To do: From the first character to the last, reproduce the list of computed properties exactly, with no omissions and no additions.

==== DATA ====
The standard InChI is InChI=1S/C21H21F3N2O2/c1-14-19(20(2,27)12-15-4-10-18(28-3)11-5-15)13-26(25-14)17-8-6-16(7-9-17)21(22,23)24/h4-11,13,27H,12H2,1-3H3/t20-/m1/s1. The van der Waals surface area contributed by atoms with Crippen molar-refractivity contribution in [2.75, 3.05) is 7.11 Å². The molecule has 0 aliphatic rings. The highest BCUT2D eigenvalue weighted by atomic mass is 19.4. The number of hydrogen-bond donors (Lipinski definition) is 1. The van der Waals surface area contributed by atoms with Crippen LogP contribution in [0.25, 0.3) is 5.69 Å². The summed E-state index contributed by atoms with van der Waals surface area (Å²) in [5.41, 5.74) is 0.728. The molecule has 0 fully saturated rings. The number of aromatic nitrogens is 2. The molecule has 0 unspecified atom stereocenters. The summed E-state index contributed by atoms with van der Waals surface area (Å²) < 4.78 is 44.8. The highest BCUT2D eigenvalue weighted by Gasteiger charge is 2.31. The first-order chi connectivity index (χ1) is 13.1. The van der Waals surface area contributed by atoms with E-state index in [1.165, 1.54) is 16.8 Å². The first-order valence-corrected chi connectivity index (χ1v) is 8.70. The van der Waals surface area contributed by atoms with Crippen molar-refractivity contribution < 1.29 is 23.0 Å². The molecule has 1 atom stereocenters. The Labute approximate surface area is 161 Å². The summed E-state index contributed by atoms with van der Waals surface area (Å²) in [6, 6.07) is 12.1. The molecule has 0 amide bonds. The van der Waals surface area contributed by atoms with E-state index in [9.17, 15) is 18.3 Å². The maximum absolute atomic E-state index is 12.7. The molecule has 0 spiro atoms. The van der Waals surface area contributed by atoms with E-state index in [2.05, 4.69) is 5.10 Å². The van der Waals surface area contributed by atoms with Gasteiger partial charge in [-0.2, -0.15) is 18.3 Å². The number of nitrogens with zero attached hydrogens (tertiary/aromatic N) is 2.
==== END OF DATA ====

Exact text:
The standard InChI is InChI=1S/C21H21F3N2O2/c1-14-19(20(2,27)12-15-4-10-18(28-3)11-5-15)13-26(25-14)17-8-6-16(7-9-17)21(22,23)24/h4-11,13,27H,12H2,1-3H3/t20-/m1/s1. The van der Waals surface area contributed by atoms with Crippen molar-refractivity contribution in [2.75, 3.05) is 7.11 Å². The molecule has 0 aliphatic rings. The highest BCUT2D eigenvalue weighted by atomic mass is 19.4. The number of hydrogen-bond donors (Lipinski definition) is 1. The van der Waals surface area contributed by atoms with Crippen LogP contribution in [0.25, 0.3) is 5.69 Å². The summed E-state index contributed by atoms with van der Waals surface area (Å²) in [5.41, 5.74) is 0.728. The molecule has 0 fully saturated rings. The number of aromatic nitrogens is 2. The molecule has 0 unspecified atom stereocenters. The summed E-state index contributed by atoms with van der Waals surface area (Å²) < 4.78 is 44.8. The highest BCUT2D eigenvalue weighted by Gasteiger charge is 2.31. The first-order chi connectivity index (χ1) is 13.1. The van der Waals surface area contributed by atoms with E-state index in [1.165, 1.54) is 16.8 Å². The first-order valence-corrected chi connectivity index (χ1v) is 8.70. The van der Waals surface area contributed by atoms with Crippen molar-refractivity contribution < 1.29 is 23.0 Å². The molecule has 1 atom stereocenters. The Labute approximate surface area is 161 Å². The summed E-state index contributed by atoms with van der Waals surface area (Å²) in [6, 6.07) is 12.1. The molecule has 0 amide bonds. The van der Waals surface area contributed by atoms with E-state index in [9.17, 15) is 18.3 Å². The maximum absolute atomic E-state index is 12.7. The molecule has 0 spiro atoms. The van der Waals surface area contributed by atoms with E-state index in [2.05, 4.69) is 5.10 Å². The van der Waals surface area contributed by atoms with Gasteiger partial charge in [-0.2, -0.15) is 18.3 Å². The number of nitrogens with zero attached hydrogens (tertiary/aromatic N) is 2.